There are undeniably visible differences between women and men's expectations, attitudes and behaviour in relation to work organisations, and these distinctions solidify as individuals rise up the hierarchy. Men either push for career success and achieve seniority or they come to terms with having underachieved or deviated from social expectations. Women's experience is more complex. Socialisation into femininity is not as clear cut as masculinity and women do not have expectations of certain success (see Chapter 4). Thus women who find the going too tough may resign from the organisation, or at least drop out of the fast track, do so with fewer regrets than might men (see Marshall, 1994). Women who do succeed in management or the professions are more likely to increase the problems and stress in their lives than if they opt out (Davidson and Cooper, 1983), and the more senior a woman becomes she is more likely to be stressed at work than a man of equivalent seniority (Cushway, 1991). There are good social reasons why women find the high flying life difficult, particularly if they are mothers (see e.g. Cooper and Lewis, 1993). However, there are additional difficulties for senior women, particularly in relation to the management of psychological boundaries between self, social context and their sense of gendered subjectivity (see Chapter 2). To be doing 'male' things in patriarchal organisations and wanting to achieve in this arena does not preclude the desire to be feminine or to enjoy being a woman and being seen as a woman with a sexual, intellectual and emotional presence that is feminine.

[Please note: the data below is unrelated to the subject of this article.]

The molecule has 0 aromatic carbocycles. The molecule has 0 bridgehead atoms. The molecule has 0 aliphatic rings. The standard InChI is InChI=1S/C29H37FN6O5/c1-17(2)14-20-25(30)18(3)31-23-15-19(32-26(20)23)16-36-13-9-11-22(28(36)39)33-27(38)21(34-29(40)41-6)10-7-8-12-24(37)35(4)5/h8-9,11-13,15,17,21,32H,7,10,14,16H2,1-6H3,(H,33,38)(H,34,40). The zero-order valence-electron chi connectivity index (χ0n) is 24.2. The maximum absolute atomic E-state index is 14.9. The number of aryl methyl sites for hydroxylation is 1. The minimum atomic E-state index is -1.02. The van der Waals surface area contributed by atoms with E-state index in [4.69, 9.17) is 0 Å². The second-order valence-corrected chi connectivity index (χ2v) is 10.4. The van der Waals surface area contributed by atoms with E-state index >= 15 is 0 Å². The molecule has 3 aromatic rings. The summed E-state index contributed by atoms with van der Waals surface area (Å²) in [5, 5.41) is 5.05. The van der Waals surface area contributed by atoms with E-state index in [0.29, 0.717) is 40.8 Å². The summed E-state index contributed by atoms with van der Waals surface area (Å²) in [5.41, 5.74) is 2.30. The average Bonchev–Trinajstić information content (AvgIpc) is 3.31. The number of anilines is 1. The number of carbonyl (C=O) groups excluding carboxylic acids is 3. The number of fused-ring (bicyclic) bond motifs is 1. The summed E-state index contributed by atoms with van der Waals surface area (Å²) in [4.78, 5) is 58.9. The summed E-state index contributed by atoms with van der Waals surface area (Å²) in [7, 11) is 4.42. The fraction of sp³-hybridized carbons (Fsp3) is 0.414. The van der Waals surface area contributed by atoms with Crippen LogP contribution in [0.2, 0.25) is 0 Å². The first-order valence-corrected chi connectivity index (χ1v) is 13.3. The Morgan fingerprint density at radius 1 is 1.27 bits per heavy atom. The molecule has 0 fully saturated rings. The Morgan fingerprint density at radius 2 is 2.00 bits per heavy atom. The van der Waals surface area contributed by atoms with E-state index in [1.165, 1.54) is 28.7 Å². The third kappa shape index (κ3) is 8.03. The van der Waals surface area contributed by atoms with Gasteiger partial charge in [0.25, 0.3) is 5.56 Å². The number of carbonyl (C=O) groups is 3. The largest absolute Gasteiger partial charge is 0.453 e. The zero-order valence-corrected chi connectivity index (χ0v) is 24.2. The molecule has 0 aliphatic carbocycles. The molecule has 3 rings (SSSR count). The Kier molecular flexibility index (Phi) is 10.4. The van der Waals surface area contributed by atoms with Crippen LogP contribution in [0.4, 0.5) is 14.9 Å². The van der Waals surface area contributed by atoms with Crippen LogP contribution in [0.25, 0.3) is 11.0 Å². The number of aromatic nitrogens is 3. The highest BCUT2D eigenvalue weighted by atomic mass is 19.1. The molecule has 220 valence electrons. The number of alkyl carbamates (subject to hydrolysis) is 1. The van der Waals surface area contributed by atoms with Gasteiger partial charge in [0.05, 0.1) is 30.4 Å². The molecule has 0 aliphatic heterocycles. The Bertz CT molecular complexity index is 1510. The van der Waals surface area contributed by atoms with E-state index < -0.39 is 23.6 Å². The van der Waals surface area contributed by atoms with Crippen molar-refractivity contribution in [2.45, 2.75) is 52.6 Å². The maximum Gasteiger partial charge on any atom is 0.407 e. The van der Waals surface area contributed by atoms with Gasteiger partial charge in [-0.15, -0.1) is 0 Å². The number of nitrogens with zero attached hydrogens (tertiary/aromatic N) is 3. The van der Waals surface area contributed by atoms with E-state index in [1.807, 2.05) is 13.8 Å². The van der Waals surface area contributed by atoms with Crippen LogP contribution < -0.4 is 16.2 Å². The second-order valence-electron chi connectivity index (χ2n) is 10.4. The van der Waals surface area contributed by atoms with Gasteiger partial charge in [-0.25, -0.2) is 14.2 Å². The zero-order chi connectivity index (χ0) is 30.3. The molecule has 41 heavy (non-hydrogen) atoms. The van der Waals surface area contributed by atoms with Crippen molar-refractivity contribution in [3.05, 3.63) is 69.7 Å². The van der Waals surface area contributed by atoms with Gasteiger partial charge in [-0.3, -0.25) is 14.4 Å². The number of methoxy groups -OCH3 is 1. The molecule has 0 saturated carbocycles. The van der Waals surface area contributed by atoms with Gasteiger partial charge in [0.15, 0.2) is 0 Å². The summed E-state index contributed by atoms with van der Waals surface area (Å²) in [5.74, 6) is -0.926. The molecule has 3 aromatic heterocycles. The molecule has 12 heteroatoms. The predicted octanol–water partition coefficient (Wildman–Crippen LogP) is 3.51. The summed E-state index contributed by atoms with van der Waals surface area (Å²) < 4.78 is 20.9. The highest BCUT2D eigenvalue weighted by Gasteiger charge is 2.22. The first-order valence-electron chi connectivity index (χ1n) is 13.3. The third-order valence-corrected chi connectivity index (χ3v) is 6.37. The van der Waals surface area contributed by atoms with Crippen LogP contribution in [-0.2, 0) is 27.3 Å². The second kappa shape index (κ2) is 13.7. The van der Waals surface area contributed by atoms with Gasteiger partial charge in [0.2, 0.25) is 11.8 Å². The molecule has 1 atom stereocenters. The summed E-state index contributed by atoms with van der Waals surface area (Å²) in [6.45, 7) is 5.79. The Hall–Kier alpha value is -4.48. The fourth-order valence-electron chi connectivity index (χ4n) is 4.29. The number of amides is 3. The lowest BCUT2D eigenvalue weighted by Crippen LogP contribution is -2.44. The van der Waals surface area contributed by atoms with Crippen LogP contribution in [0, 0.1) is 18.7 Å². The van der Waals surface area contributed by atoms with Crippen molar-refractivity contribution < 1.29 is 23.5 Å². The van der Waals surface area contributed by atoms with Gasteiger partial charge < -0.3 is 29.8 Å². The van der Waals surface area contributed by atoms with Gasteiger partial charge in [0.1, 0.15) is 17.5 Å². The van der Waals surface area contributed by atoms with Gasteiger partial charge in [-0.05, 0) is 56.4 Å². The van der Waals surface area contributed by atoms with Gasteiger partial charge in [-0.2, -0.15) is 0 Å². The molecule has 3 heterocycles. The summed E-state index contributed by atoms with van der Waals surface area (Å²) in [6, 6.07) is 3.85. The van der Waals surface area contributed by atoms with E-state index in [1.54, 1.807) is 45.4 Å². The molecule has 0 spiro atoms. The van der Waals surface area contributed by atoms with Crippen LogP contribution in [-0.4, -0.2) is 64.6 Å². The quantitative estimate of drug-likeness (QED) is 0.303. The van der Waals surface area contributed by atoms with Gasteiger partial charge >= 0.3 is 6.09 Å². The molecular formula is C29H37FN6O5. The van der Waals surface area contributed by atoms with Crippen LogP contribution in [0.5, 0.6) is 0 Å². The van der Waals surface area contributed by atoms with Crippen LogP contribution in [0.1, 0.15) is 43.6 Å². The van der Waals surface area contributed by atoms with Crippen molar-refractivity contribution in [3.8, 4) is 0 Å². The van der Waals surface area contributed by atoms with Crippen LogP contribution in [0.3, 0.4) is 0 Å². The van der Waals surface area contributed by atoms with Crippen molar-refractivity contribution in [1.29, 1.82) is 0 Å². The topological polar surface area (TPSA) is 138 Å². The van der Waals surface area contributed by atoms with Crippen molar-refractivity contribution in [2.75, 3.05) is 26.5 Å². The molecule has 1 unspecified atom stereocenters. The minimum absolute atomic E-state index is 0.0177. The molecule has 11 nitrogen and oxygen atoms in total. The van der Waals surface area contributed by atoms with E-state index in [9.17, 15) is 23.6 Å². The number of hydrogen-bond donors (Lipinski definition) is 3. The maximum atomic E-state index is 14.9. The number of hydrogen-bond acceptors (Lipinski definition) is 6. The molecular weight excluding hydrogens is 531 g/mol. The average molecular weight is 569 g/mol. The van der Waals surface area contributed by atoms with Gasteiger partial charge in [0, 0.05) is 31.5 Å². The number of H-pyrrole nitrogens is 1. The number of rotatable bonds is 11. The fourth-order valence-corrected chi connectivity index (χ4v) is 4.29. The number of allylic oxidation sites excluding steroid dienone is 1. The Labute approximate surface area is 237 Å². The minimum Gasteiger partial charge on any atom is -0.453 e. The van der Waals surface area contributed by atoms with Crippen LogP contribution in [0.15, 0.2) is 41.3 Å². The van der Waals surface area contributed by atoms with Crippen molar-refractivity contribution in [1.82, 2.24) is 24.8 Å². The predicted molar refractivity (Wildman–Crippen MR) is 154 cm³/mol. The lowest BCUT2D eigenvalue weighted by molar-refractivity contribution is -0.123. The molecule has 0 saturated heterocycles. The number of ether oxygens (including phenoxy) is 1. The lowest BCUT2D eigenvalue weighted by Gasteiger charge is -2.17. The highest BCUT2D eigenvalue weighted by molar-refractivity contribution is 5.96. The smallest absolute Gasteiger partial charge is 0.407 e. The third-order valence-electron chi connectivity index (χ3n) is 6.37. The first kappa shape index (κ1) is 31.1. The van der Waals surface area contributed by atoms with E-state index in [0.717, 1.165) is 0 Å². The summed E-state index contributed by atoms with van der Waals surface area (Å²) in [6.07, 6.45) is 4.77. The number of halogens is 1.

It is important to reiterate that while not subscribing to an essentialist perspective on gender differences and gendered behaviours, it is clear that women and men give different meanings to their bodies and experience differential socialisation in such a way that it becomes difficult to